The World of Fashion Critics

Discussion in 'Fashion... In Depth' started by BerlinRocks, Jun 28, 2009.

  1. Bidwell

    Bidwell New Member

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    I will admit to glossing over commercially successful collections that break little ground. Perhaps critics have the same problem but have to write something regardless, especially when they have columns and sites. Ms. Wintour has the luxury of evading all that is not standard for her publication but that is the norm.

    In this day and age of Project Runways and twitter, everything is scrutinized by not just the established critics but the world at large. It has regretfully turned fashion into some sort of circus competition, WHICH IT IS NOT.

    I always say creativity is not a race.

    One really shouldn't compare designers (as I often read on TFS) but one can fall prey to this in the heat of viewing show after show...

    Ms. Horyn did not mention that fashion presentations have always had restricted viewings and in the early days even required payment from sketchers (who would eventually copy and sell the designs). Selection is nothing new. From a designer's point of view, why waste a seat on someone who will denounce the work you have spent half a year producing. These days, a collection can be torn apart in 24 hrs, months before the public has first hand experience in the stores! Business is business after all...
     
  2. Dkammern

    Dkammern DÔMMkammern

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    The problem with Tim Blanks however is that he tries to get so "informative" (isn't he more of a reported, rather than a critic?) that when there's really nothing to talk about, you feel like his just trying to keep up with an established word count (i'm thinking way overintelectualized reviews on rather lame dsquared shows)
    I guess it has to do with how style.com works.
    The "review+full collection+backstage+close ups+video" structure is very useful in terms of comparing one collection to another, yes. however, in a supposedly creative field as fashion, one misses a bit of an adhocratic approach to their way of covering fashion weeks.
    It all sends such a puzzle-like message of a lack of freedom that i can't help wondering how detailed their output procedures are. in other words, is it them speaking, or the conde nast advertisement contracts?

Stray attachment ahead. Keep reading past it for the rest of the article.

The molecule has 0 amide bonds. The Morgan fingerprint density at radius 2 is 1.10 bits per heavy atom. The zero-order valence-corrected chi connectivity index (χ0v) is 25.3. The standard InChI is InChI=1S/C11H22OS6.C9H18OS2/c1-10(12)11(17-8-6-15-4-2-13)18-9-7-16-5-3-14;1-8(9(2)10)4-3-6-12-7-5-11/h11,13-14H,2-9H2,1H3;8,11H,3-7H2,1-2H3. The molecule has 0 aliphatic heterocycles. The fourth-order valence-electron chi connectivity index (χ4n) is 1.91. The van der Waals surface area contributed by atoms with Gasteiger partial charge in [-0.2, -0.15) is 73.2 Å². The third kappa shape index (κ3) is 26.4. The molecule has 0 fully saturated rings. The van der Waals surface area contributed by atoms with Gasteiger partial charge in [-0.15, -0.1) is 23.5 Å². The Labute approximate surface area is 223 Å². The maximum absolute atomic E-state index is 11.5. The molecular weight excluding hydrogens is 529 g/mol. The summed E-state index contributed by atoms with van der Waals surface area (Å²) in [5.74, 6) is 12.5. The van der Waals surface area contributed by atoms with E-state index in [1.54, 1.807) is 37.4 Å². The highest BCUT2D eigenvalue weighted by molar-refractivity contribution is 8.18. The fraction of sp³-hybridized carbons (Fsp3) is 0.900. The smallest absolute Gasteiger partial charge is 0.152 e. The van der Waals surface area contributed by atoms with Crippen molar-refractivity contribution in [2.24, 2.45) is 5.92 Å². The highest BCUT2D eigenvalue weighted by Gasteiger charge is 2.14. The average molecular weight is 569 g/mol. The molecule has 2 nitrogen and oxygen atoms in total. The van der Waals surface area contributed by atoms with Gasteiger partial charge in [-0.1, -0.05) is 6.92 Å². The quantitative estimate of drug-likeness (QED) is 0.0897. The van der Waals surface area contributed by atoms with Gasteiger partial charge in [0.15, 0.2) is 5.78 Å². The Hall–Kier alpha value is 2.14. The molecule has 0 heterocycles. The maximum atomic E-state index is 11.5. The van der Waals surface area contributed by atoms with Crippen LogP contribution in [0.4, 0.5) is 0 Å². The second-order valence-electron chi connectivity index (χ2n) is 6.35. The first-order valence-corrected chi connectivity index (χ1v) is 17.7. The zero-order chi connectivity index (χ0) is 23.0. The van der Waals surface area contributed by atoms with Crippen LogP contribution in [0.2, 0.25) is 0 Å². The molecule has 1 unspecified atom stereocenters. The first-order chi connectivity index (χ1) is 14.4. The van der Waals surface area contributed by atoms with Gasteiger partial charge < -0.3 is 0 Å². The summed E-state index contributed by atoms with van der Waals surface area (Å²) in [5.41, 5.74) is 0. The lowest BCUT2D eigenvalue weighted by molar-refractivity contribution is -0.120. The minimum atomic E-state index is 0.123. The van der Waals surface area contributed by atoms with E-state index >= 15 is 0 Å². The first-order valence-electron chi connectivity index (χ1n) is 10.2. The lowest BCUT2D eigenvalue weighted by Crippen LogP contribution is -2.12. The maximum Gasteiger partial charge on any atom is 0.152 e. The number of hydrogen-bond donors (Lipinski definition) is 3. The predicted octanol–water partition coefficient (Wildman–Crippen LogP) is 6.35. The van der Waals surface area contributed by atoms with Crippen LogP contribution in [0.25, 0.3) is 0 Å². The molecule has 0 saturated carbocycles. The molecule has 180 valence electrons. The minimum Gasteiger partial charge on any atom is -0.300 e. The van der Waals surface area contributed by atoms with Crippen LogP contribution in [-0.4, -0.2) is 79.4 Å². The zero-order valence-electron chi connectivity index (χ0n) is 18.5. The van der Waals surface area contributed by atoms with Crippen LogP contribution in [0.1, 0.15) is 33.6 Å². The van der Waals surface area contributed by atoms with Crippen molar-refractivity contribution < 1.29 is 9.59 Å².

While the written reviews hardly point out any negative remarks of the collections (one bit of it prevented them from getting to D&G for quite some time), i can't even think of a video that ever has (which yet again makes me think of him more as a reviewer than someone who does criticism)
     
  3. Squizree

    Squizree Looking Up

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    ^ It's tricky with Style.com because some of their "critics" act as reporters and end up writing a summary of a collection more than an actual analysis.
     
  4. homeboy

    homeboy New Member

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    Silence and neglect are very powerful tools used by Anna Wintour who has adopted the most business minded approach as a fashion critic. This is very important to fashion houses especially when their advertising is virtually ineffective next to a 600 word slaying by an editor.
     
  5. Squizree

    Squizree Looking Up

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    ^You're right, but not all editors can use that tool. It works for Anna W. because shes a very well established editor with a huge reputation and works for one of the most prestigious fashion magazines in the world. If a random editor from another magazine tried this method it wouldnt work because they're just not important enough for designers to worry about.
     
  6. mikeijames

    mikeijames no tom ford, no thanks.

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    cathy horyn could CERTAINLY afford to do this. here's one of her latest blog posts which made my vein throb over givenchy:

    in a season where you could literally go to any barneys/ron herman/jeffrey and re-create the watanabe look from pieces on the sales rack, how dare she call tisci's work BANAL. also, there's something elitist -- almost racist -- about her footballers' remark: which footballer -- and i guess she means soccer players since we don't refer to them as footballers in the country in which she gets published -- receives free clothes from any fashion house in this recession? or is that some sort of over-intellectualized swipe at the beckhams of the world who get clothes -- i don't know -- for actually modeling for high fashion houses? okay, i'm done ranting. :angry: